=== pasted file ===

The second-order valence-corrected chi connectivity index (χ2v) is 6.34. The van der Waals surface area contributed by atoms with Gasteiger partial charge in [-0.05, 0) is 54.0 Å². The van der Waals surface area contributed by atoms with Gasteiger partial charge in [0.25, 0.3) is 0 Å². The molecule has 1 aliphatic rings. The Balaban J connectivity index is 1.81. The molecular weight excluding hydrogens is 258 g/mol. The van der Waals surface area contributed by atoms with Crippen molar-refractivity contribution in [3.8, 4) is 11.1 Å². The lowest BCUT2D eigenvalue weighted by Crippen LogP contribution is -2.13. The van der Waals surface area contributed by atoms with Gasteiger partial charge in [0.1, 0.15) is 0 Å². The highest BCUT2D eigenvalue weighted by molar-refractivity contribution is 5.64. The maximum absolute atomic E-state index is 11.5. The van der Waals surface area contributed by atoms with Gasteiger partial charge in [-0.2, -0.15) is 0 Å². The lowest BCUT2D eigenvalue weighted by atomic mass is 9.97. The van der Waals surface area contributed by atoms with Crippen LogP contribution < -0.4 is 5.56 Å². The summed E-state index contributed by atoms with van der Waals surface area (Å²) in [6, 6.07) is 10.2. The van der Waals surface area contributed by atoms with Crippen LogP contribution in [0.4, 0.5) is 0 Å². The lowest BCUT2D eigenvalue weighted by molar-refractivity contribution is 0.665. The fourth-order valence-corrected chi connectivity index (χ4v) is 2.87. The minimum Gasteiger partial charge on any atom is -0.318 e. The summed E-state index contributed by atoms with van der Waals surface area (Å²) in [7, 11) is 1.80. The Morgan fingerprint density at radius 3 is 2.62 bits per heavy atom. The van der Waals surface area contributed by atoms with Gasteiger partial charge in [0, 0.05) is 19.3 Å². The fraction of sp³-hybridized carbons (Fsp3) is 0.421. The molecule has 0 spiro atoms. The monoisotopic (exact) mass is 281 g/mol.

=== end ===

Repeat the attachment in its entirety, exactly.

The second-order valence-corrected chi connectivity index (χ2v) is 6.34. The van der Waals surface area contributed by atoms with Gasteiger partial charge in [-0.05, 0) is 54.0 Å². The van der Waals surface area contributed by atoms with Gasteiger partial charge in [0.25, 0.3) is 0 Å². The molecule has 1 aliphatic rings. The Balaban J connectivity index is 1.81. The molecular weight excluding hydrogens is 258 g/mol. The van der Waals surface area contributed by atoms with Crippen molar-refractivity contribution in [3.8, 4) is 11.1 Å². The lowest BCUT2D eigenvalue weighted by Crippen LogP contribution is -2.13. The van der Waals surface area contributed by atoms with Gasteiger partial charge in [0.1, 0.15) is 0 Å². The highest BCUT2D eigenvalue weighted by molar-refractivity contribution is 5.64. The maximum absolute atomic E-state index is 11.5. The van der Waals surface area contributed by atoms with Gasteiger partial charge in [-0.2, -0.15) is 0 Å². The lowest BCUT2D eigenvalue weighted by atomic mass is 9.97. The van der Waals surface area contributed by atoms with Crippen LogP contribution < -0.4 is 5.56 Å². The summed E-state index contributed by atoms with van der Waals surface area (Å²) in [6, 6.07) is 10.2. The van der Waals surface area contributed by atoms with Crippen LogP contribution in [0.4, 0.5) is 0 Å². The lowest BCUT2D eigenvalue weighted by molar-refractivity contribution is 0.665. The fourth-order valence-corrected chi connectivity index (χ4v) is 2.87. The minimum Gasteiger partial charge on any atom is -0.318 e. The summed E-state index contributed by atoms with van der Waals surface area (Å²) in [7, 11) is 1.80. The Morgan fingerprint density at radius 3 is 2.62 bits per heavy atom. The van der Waals surface area contributed by atoms with Gasteiger partial charge in [0, 0.05) is 19.3 Å². The fraction of sp³-hybridized carbons (Fsp3) is 0.421. The molecule has 0 spiro atoms. The monoisotopic (exact) mass is 281 g/mol.